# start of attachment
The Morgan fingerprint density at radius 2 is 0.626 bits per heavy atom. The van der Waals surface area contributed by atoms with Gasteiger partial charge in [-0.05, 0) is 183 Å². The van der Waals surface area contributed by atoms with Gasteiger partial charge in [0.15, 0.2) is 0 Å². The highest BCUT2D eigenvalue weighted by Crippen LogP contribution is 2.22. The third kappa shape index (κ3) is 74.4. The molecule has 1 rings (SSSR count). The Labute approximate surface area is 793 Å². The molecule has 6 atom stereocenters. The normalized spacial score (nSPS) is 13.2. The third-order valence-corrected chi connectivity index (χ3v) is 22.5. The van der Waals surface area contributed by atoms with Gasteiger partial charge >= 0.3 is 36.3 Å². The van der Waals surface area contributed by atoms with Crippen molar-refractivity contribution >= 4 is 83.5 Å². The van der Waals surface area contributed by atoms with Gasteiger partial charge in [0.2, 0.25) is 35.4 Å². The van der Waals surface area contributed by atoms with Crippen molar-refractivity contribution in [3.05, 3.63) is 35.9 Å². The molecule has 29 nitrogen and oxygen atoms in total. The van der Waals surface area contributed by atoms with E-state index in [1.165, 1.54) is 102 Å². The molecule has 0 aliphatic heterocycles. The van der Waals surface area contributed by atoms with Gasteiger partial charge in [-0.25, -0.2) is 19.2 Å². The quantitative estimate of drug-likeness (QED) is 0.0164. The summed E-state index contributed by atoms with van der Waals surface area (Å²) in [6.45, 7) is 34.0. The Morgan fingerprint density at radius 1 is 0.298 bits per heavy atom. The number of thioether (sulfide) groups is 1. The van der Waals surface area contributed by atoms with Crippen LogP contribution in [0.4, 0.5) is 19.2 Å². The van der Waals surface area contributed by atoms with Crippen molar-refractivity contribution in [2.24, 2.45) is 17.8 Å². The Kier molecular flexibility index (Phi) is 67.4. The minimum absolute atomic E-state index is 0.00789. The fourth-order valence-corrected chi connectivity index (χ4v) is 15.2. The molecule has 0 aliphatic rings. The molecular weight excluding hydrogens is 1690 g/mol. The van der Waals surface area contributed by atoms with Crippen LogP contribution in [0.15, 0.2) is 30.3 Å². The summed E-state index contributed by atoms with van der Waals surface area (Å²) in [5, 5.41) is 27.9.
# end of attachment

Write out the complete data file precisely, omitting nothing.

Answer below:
The Morgan fingerprint density at radius 2 is 0.626 bits per heavy atom. The van der Waals surface area contributed by atoms with Gasteiger partial charge in [-0.05, 0) is 183 Å². The van der Waals surface area contributed by atoms with Gasteiger partial charge in [0.15, 0.2) is 0 Å². The highest BCUT2D eigenvalue weighted by Crippen LogP contribution is 2.22. The third kappa shape index (κ3) is 74.4. The molecule has 1 rings (SSSR count). The Labute approximate surface area is 793 Å². The molecule has 6 atom stereocenters. The normalized spacial score (nSPS) is 13.2. The third-order valence-corrected chi connectivity index (χ3v) is 22.5. The van der Waals surface area contributed by atoms with Gasteiger partial charge >= 0.3 is 36.3 Å². The van der Waals surface area contributed by atoms with Crippen molar-refractivity contribution >= 4 is 83.5 Å². The van der Waals surface area contributed by atoms with Gasteiger partial charge in [0.2, 0.25) is 35.4 Å². The van der Waals surface area contributed by atoms with Crippen molar-refractivity contribution in [3.05, 3.63) is 35.9 Å². The molecule has 29 nitrogen and oxygen atoms in total. The van der Waals surface area contributed by atoms with E-state index in [1.165, 1.54) is 102 Å². The molecule has 0 aliphatic heterocycles. The van der Waals surface area contributed by atoms with Gasteiger partial charge in [-0.25, -0.2) is 19.2 Å². The quantitative estimate of drug-likeness (QED) is 0.0164. The summed E-state index contributed by atoms with van der Waals surface area (Å²) in [6.45, 7) is 34.0. The Morgan fingerprint density at radius 1 is 0.298 bits per heavy atom. The number of thioether (sulfide) groups is 1. The van der Waals surface area contributed by atoms with Crippen LogP contribution in [0.4, 0.5) is 19.2 Å². The van der Waals surface area contributed by atoms with Crippen molar-refractivity contribution in [2.24, 2.45) is 17.8 Å². The Kier molecular flexibility index (Phi) is 67.4. The minimum absolute atomic E-state index is 0.00789. The fourth-order valence-corrected chi connectivity index (χ4v) is 15.2. The molecule has 0 aliphatic rings. The molecular weight excluding hydrogens is 1690 g/mol. The van der Waals surface area contributed by atoms with Crippen LogP contribution in [0.15, 0.2) is 30.3 Å². The summed E-state index contributed by atoms with van der Waals surface area (Å²) in [5, 5.41) is 27.9.